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ashokbhatia

In Plumsville, we get to meet quite a few characters who happen to nurse political ambitions. Some happen to be born crusaders and revolutionaries. Others appear to have gravitated towards politics by chance. Yet others have a career in politics thrust upon them by a ruthless fiancée.

The name of Sir Roderick Spode readily springs to our minds. Comrade Bingo’s revolutionary pals, the Heralds of the Red Dawn, pop up in our consciousness. Our grey cells remind us of the Hon’ble A. B. Filmer, the Cabinet Minister who gets readily intimidated by an angry swan.

The morally dubious Conservative and Unionist candidate Sir Gregory Parsloe-Parsloe is another person whom we cannot afford to ignore. When not busy pinching sow-keepers and the Empress of Blandings, he plans to stand in a by-election in the Bridgeford and Shifley Parliamentary Division of Shropshire.

The candidature of John Bickersdyke, who has the singular misfortune…

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The romantic saga of Ginger and Sally has many dimensions. Here is the second in a series of three blog posts courtesy Jon Brierly, reblogged by Honoria Plum.

Enjoy!

(Related Post:

https://ashokbhatia.wordpress.com/2018/02/11/the-great-wodehouse-romances-the-adventures-of-sally-by-jon-brierley)

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In Plumsville, we get to meet quite a few characters who happen to nurse political ambitions. Some happen to be born crusaders and revolutionaries. Others appear to have gravitated towards politics by chance. Yet others have a career in politics thrust upon them by a ruthless fiancée.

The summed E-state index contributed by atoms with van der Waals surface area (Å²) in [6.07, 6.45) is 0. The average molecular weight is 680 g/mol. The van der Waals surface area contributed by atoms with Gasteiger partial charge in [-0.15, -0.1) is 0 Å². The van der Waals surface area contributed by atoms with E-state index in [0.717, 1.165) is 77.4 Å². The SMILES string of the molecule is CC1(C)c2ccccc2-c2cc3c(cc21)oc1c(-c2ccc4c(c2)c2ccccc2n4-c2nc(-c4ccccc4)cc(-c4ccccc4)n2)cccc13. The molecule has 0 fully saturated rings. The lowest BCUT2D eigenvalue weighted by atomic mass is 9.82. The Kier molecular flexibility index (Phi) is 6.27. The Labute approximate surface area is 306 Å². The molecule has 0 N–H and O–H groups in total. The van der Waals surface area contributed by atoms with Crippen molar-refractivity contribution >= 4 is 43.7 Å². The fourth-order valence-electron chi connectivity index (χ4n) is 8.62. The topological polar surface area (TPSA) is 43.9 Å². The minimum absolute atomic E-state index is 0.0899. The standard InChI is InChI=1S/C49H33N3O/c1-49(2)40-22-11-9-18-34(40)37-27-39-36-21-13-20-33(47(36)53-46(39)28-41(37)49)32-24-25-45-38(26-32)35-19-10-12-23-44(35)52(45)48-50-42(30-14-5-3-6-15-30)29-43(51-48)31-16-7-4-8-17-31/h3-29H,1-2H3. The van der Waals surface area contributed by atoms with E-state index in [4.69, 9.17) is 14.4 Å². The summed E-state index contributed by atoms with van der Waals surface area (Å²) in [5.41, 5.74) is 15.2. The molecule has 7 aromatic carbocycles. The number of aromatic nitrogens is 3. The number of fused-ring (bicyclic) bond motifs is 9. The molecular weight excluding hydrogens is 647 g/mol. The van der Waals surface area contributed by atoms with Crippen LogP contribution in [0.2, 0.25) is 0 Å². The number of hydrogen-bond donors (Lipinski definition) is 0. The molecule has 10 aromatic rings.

The name of Sir Roderick Spode readily springs to our minds. Comrade Bingo’s revolutionary pals, the Heralds of the Red Dawn, pop up in our consciousness. Our grey cells remind us of the Hon’ble A. B. Filmer, the Cabinet Minister who gets readily intimidated by an angry swan.

The morally dubious Conservative and Unionist candidate Sir Gregory Parsloe-Parsloe is another person whom we cannot afford to ignore. When not busy pinching sow-keepers and the Empress of Blandings, he plans to stand in a by-election in the Bridgeford and Shifley Parliamentary Division of Shropshire.

The candidature of John Bickersdyke, who has the singular misfortune of having the immaculate and loquacious Psmith working under his supervision at the London branch of the New Asiatic Bank, deserves a mention.

The list of honourable mentions cannot be complete without the hapless Ginger who endeavours to take up a political career merely to please his fiancée. In another narrative, the same fiancée aspires to influence the career of Stilton Cheesewright, who is otherwise content being a vigilant guardian of peace at Steeple Bumpleigh.

Here are some of the select specimens we come across.

Misinterpreting the Voice of the People

Sir Roderick Spode and his nationalist Black Shorts gang happen to be shining examples of dictatorship, a form of CodeOfTheWoostersgovernance which does not depend upon the approval of the lay citizen. This is how Bertie Wooster expresses himself on the subject (The Code of the Woosters):